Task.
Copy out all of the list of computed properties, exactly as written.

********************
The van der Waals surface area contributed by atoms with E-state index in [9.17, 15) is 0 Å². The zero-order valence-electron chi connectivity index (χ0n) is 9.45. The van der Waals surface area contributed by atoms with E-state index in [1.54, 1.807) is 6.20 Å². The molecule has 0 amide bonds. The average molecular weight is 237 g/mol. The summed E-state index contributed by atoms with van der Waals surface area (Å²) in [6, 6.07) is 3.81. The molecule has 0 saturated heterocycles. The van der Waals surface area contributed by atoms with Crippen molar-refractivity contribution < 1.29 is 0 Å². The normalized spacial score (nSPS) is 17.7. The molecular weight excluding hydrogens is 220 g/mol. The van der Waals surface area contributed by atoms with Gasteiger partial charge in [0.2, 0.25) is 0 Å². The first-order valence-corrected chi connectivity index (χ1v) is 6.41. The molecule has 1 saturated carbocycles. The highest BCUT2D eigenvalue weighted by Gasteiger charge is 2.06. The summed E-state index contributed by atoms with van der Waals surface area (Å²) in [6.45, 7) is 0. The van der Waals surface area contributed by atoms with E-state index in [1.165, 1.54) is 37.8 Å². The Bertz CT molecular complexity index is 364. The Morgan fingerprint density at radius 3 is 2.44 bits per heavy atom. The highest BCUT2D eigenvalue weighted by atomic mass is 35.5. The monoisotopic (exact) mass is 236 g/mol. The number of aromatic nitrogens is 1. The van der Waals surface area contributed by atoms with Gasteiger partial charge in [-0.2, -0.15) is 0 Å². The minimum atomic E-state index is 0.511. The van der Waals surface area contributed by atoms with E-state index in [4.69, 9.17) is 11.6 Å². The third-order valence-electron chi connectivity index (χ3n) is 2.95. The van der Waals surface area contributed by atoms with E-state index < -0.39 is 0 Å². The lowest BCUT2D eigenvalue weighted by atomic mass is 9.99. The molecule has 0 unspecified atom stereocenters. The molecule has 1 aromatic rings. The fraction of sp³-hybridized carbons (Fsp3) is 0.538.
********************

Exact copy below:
The van der Waals surface area contributed by atoms with E-state index in [9.17, 15) is 0 Å². The zero-order valence-electron chi connectivity index (χ0n) is 9.45. The van der Waals surface area contributed by atoms with E-state index in [1.54, 1.807) is 6.20 Å². The molecule has 0 amide bonds. The average molecular weight is 237 g/mol. The summed E-state index contributed by atoms with van der Waals surface area (Å²) in [6, 6.07) is 3.81. The molecule has 0 saturated heterocycles. The van der Waals surface area contributed by atoms with Crippen molar-refractivity contribution < 1.29 is 0 Å². The normalized spacial score (nSPS) is 17.7. The molecular weight excluding hydrogens is 220 g/mol. The van der Waals surface area contributed by atoms with Gasteiger partial charge in [0.2, 0.25) is 0 Å². The first-order valence-corrected chi connectivity index (χ1v) is 6.41. The molecule has 1 saturated carbocycles. The highest BCUT2D eigenvalue weighted by Gasteiger charge is 2.06. The summed E-state index contributed by atoms with van der Waals surface area (Å²) in [6.45, 7) is 0. The van der Waals surface area contributed by atoms with E-state index in [1.165, 1.54) is 37.8 Å². The Bertz CT molecular complexity index is 364. The Morgan fingerprint density at radius 3 is 2.44 bits per heavy atom. The highest BCUT2D eigenvalue weighted by atomic mass is 35.5. The monoisotopic (exact) mass is 236 g/mol. The number of aromatic nitrogens is 1. The van der Waals surface area contributed by atoms with Gasteiger partial charge in [-0.2, -0.15) is 0 Å². The minimum atomic E-state index is 0.511. The van der Waals surface area contributed by atoms with E-state index in [4.69, 9.17) is 11.6 Å². The third-order valence-electron chi connectivity index (χ3n) is 2.95. The van der Waals surface area contributed by atoms with E-state index < -0.39 is 0 Å². The lowest BCUT2D eigenvalue weighted by atomic mass is 9.99. The molecule has 0 unspecified atom stereocenters. The molecule has 1 aromatic rings. The fraction of sp³-hybridized carbons (Fsp3) is 0.538.